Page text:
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April 2008 Newsletter

Message from your RepairGuru®

Welcome to the April 2008 edition of the RepairClinic.com newsletter. This issue focuses on washing machines. When Jonathan S. was confronted with a washer problem, he thought “what would dad do?” 

Following in Dad’s Do-it-Yourself Footsteps
Jonathan S., Knoxville, Tennessee

What he fixed: 2002 Kenmore Washer
How Jonathan diagnosed the problem: Worked with the RepairGuru® service and PartDetective® database.
How he fixed the washer:
  • Removed screws on back panel.
  • Took out old circuit board
  • Installed new circuit board.
  • Replaced screws and back panel.
Parts Needed: Circuit Board
Tools used: Screwdriver and Ohm Meter
Geologist Jonathan S. and his wife, Pat, were ready to start their morning with a bike ride in beautiful Knoxville, Tennessee—until their washing machine threw a wet rag on their plans.

“My wife was going to quickly transfer the washed load into the dryer before we left the house,” explains Jonathan. “But, we discovered all the clothes were sopping.” They tried to force the machine into spin mode, but no spin. Then, they took the clump of dripping clothes out of the washer and started it out on a normal wash cycle to see what it would do. The washer filled with water and ran through each cycle—without the drum ever moving. Jonathan didn’t want to call a repairman on a holiday; so, off to the Laundromat his wife and son went. He stayed home and opened the back of the washer to see if he could figure out the problem. “My dad used to fix everything around the house when I was a kid, so I had to give it a try.”

Jonathan did a Google search on the make and model number for his 2002 Kenmore washing machine, and applianceguru.com (a.k.a. The Samurai Appliance Repair Man) came up with a cross link to RepairClinic.com. He pulled out the envelope from the inside back of the washing machine to get the technical sheets. He checked the belt, and it wasn’t broken. He used his dad’s old Ohm meter and tested the motor and circuit board. The motor was good, but the circuit board had one terminal which tested “inconclusive” and looked discolored. He went back to the Internet for some case histories and contacted the RepairClinic.com’s RepairGuru® for advice.

In addition to the instructions from the RepairGuru, RepairClinic.com’s PartDetective proved to be a great search engine to find the right part—especially with the corresponding photos. The new circuit board came in two days. “I put it in, buttoned everything up, and BAM, we had agitation again—the right kind,” says Jonathan. To help reduce the probability of the circuit board burning out again, he replaced the wall socket and put a surge protector on it" “Who knew my washer had a little computer in it?"

When Jonathan was asked if he considers himself a full do-it-yourselfer like his dad, he replied that he is just “a grasshopper in the Kung-Fu of appliance repair.” He thinks his father would be pleased with him, though, that he solved the problem and didn’t have to buy a new washing machine or pay for a service call and labor costs. And, he knows his own college-aged son appreciates not having to haul any more loads to and from the Laundromat.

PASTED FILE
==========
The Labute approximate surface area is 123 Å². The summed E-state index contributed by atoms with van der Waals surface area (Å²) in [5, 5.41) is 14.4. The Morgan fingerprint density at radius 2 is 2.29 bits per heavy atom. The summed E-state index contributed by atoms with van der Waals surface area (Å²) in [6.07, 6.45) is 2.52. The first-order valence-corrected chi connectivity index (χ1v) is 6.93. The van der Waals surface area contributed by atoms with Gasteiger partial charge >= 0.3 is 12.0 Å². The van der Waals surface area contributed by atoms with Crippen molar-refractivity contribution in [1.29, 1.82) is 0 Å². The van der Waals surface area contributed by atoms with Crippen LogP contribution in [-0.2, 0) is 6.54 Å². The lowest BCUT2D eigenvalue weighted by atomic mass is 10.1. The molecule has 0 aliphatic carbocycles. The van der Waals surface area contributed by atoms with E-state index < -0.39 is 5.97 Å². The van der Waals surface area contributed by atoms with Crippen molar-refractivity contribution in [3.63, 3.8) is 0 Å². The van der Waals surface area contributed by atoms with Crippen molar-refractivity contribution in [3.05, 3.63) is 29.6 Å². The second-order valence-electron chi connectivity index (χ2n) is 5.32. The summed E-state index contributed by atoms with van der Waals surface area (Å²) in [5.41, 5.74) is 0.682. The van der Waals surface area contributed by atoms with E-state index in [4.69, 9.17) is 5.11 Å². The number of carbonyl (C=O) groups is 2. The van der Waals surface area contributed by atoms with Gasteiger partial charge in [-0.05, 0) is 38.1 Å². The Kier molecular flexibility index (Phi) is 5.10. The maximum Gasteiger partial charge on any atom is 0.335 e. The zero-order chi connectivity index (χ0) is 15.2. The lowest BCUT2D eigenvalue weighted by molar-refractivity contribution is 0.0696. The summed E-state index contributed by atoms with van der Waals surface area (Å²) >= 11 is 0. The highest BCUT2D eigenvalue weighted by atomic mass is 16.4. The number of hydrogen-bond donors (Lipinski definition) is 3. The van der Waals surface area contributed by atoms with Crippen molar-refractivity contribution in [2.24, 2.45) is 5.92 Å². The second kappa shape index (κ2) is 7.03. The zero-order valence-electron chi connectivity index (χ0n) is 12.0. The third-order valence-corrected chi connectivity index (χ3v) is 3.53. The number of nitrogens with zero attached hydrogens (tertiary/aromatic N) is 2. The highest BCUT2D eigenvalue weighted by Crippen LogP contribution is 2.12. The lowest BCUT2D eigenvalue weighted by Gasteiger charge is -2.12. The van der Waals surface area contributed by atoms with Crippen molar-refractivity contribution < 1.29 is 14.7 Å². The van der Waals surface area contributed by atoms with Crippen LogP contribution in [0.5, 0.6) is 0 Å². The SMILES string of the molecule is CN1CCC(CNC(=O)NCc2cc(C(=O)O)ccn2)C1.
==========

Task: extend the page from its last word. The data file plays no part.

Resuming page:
Washing Machine Tips

Check water-fill hoses periodically for wear, blisters, or weaknesses. If a hose ruptures, large quantities of water could gush out—and the hot water hose can contain water hot enough to scald someone nearby. Most manufacturers recommend replacing the hoses every five years. High quality stainless steel hoses are one alternative.

Make sure your washing machine is level. All four legs should be touching the floor to avoid vibration, rocking, and walking of the washer during the spin cycle. The front legs should be adjustable to achieve the proper height. Then tighten the lock nut up against the body of the machine. If your machine has “self adjusting” rear legs, you set these legs by tilting the machine forward (with help!) three to four inches off the floor and then setting the machine back down.

Monitor and clean lint build up. Most washing machines collect lint and send it down the drain. However, Maytag washing machines can be different because they collect lint in the center tube of the agitator. Lift out that tube and clean it periodically. Other machines have a lint filter near the top of the tub that you can slide out, clean, and reinsert.

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In This Issue
Mesage from the RepairGuru
Jonathan S. “Following in Dad’s DIY Footsteps”
Washing Machine Tips
Featured Items
Featured Items
Replace your worn rubber hoses with a sturdy
Stainless Steel Washing Machine Fill Hose
Protect your floors and reduce washing machine vibrations with
Vibration Isolation Pads
Special Discount Item: Floodstop®

Between April 9, 2008 – April 30, 2008, the first 100 customers will receive 15% off this valuable item:

Prevent a burst hose from flooding your floor with Floodstop. When a few drops of water make contact with the sensor, an alarm sounds, the valves are closed, and water is shut off automatically.

For 15% off discount, enter this PROMO CODE with your order: FLOODSTOP

In addition to free Washing Machine repair help, we stock Washing Machine parts for every major brand. Click your brand below, or visit the PartDetective for more options.

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